Advice for Parents Looking to Return to Work and School

Sometimes parents have to leave the workforce when they have kids. Looking to get back to work? Here's some advice if your plans involve college.

Nearly one in five parents—mostly women—leave the workforce when their children are born, according to the Pew Research Center. Stay-at-home parents solve child care challenges and improve educational outcomes for kids, but what happens when they want to return to the workforce? Unfortunately, many stay-at-home parents find the workforce less welcoming than when they left. Not only do many parents stay out of the workforce longer than expected, but barriers hold them back when they decide to return.

Many employers are biased against stay-at-home parents—they’re viewed as less capable, less reliable, and less committed than their peers who have been continuously employed. This makes employers hesitant to hire and promote re-entering parents. Employers may fear parents will prioritize family over work, but in reality, research suggests mothers are more productive than women without children. So how can parents convince employers they're an asset to the team?

Grow your network

Networking is key to staying current as a stay-at-home parent. When parents find job opportunities through connections familiar with their work, they can more easily overcome the bias that stops stay-at-home parents from re-entering the workforce. Getting hired through your network is also much more effective than sending résumés into the void of online job boards, which are often overflowed with first-time job seekers.

Related: 4 Easy Networking Strategies for Online Students

Go back to school

Stay-at-home parents may be just as capable as their employed peers, but skills are bound to lapse over years out of the workforce. As a result, many re-enter the workforce at a lower level and pay than when they left. In fact, just two to three years at home results in a 30% pay cut for mothers. Going back to school is the best way to convince employers you have the skills and knowledge for the job. In addition to undergraduate and graduate degrees, job seekers can refresh their résumé with certificates and Continuing Education Units. The availability of online schooling and financial aid has made higher education increasingly accessible to parents, whether you're brushing up on old skills or pivoting to a new career. Here are some popular career paths for parents returning to work:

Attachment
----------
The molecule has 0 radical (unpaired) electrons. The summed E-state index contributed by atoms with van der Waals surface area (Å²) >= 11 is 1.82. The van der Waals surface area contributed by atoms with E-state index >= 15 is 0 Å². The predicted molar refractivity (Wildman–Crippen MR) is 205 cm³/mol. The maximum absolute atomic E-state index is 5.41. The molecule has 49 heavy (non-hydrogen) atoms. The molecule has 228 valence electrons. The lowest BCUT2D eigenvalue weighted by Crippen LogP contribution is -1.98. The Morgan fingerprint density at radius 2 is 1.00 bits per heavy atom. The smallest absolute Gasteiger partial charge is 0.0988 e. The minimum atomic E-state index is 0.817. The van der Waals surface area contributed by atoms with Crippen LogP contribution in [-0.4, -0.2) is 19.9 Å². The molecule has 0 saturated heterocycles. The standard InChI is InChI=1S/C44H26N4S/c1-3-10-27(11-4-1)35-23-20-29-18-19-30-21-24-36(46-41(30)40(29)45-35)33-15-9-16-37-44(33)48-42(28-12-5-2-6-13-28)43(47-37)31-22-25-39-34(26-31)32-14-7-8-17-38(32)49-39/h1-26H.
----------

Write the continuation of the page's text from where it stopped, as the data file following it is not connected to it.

• Health care: Health care will be one of the most essential jobs after the pandemic. From nursing to health care administration, the best health care careers start with a bachelor's degree.
  • Teaching: Teaching is another in-demand career. The requirements to become a teacher vary by state, but most require a bachelor's degree, background check, and an entrance exam before licensure.
  • Real estate: Becoming a real estate agent doesn't require a college degree, but you’ll need to enroll in training and pass a licensing exam before you become a practicing agent.
  • Marketing and communications: Public relations specialists, social media managers, and market research analysts are just a few professionals who get their start with a Marketing or Communications degree.
  • Web development: Web development remains one of the most in-demand tech careers. While coding camps teach the basics, formal education provides the foundational knowledge that web developers need.

Not sure what career path you should choose? Search tools like CollegeXpress can help you explore majors, colleges, and scholarship opportunities to discover the right fit for you.

Look for workplace flexibility

Even when stay-at-home parents land a job offer, there's no guarantee it’ll work with their schedule. The nature of school and child care requires working parents to maintain flexibility. Unfortunately, employers don't always see it the same way. Rather than fighting for flexibility with a reluctant employer, parents should look for jobs that have flexibility built in. This is getting easier with the rise of remote jobs, allowing parents to work from home. Other possibilities include part-time work and choosing employers and career paths that embrace flexibility.

Related: Careers for People Who Want to Work From Home

Re-entering the workforce poses a lot of obstacles for stay-at-home parents, but it's also full of opportunity. Instead of letting barriers hold you back, earn a degree that’ll take your career to new heights. With a flexible profession and the right credentials under your belt, you can find success at home and in your career. 

Ready to get back to (class)work? Check out our article on How to Succeed in College as an Adult Student.

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